Deutsche Bank details 3 500 job cuts as sewing lifts payouts

Deutsche Bank AG plans to cut 3 500 jobs over the coming years as Chief Executive Officer Christian Sewing seeks to make good on a pledge to lift profitability and return more money to shareholders.

The reductions, most of them back-office roles, are part of cost savings that the Frankfurt-based bank had previously announced. The lender detailed the cuts on Thursday as it raised its mid-term revenue target and said it will return €1.6 billion to investors in the first half of this year, including through a €675 million share buyback.



Sewing is stepping up efforts to lift a share price that has largely treaded water since he took over, as he seeks to play a more active role in banking consolidation in Europe. After benefiting from rising interest rates over the past year, he now has to contend with a slowdown in trading, high inflation and investments to fix flawed controls.

The bank’s fourth-quarter results illustrated that challenge. While revenue rose about 5% from a year earlier, it fell short of analysts’ estimates because of a weaker-than-expected performance at the giant fixed-income desk, where trading income rose about 1%. The German lender still beat the average drop of 9.7% across Wall Street.

Deutsche Bank rose 1.1% at 9:10 a.m in Frankfurt trading. The stock has gained about 7% since Sewing was named CEO in 2018, though it’s more than doubled from the lows reached almost four years ago.

In m euros 4Q 2022 actual 4Q 2023 est. 4Q 2023 actual Y/Y change
Revenue 6,315 6,790 6,658 5%
– Investment Bank 1,675 1,991 1,837 10%
– Corporate Bank 1,760 1,874 1,911 9%
– Private Bank 2,506 2,342 2,395 -4%
Costs 5,189 5,695 5,472 5%
Credit provisions 351 395 488 39%
Pretax profit 775 864 698 -10%

Deutsche Bank’s improved outlook contrasts with French rival BNP Paribas SA, which lowered performance targets for 2025 citing factors including the European Central Bank’s end to payments on reserves, and booked a slump in fourth-quarter profit driven partly by legal provisions.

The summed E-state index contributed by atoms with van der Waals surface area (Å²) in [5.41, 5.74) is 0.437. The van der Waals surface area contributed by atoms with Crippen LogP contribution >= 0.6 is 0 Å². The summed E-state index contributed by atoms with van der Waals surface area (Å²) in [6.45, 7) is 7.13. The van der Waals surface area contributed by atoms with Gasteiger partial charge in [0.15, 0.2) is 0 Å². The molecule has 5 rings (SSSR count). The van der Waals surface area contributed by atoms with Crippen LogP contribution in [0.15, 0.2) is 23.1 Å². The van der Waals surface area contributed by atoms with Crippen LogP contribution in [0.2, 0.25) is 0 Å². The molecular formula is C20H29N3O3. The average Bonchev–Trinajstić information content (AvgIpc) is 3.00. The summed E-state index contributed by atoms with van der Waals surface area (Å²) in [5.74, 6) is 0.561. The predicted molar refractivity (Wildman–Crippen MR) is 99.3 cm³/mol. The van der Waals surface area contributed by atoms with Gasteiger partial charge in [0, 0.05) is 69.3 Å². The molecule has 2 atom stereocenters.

At Deutsche Bank, fees from advising on stock and bond sales as well as takeovers rose 56% in the fourth quarter. The German lender has been betting on a rebound in dealmaking with its takeover of Numis Corp. last year, the first major acquisition under Sewing.

The lender said it now targets revenue of €32 billion by 2025, after exceeding its own expectations over the past two years. With net interest income expected to decline this year as central banks mull cutting rates, much of the increased revenue ambition rests on that business, along with the trading unit.



In trading, “momentum has carried through into 2024, so we’ve had a strong January,” Chief Financial Officer James von Moltke said in an interview with Bloomberg TV. “And we also think that the environment now, finally after two years of going backwards, should be much more conducive to corporate finance activities — financings, equity deals, M&A deals.”

Costs came in lower than analysts had expected, after Deutsche Bank over the past years realized about €900 million in cost reductions, part of a €2.5 billion program. The lender previously indicated that it planned to cut jobs to help save the remaining €1.6 billion, though it hadn’t given an exact number until Thursday.

It reiterated that it plans to exceed a pledge to return €8 billion to shareholders over several years. The distribution promise is part of Sewing’s effort to lift the stock, after restoring revenue growth and profitability in a radical revamp of the lender.

© 2024 Bloomberg

Harry Byrne

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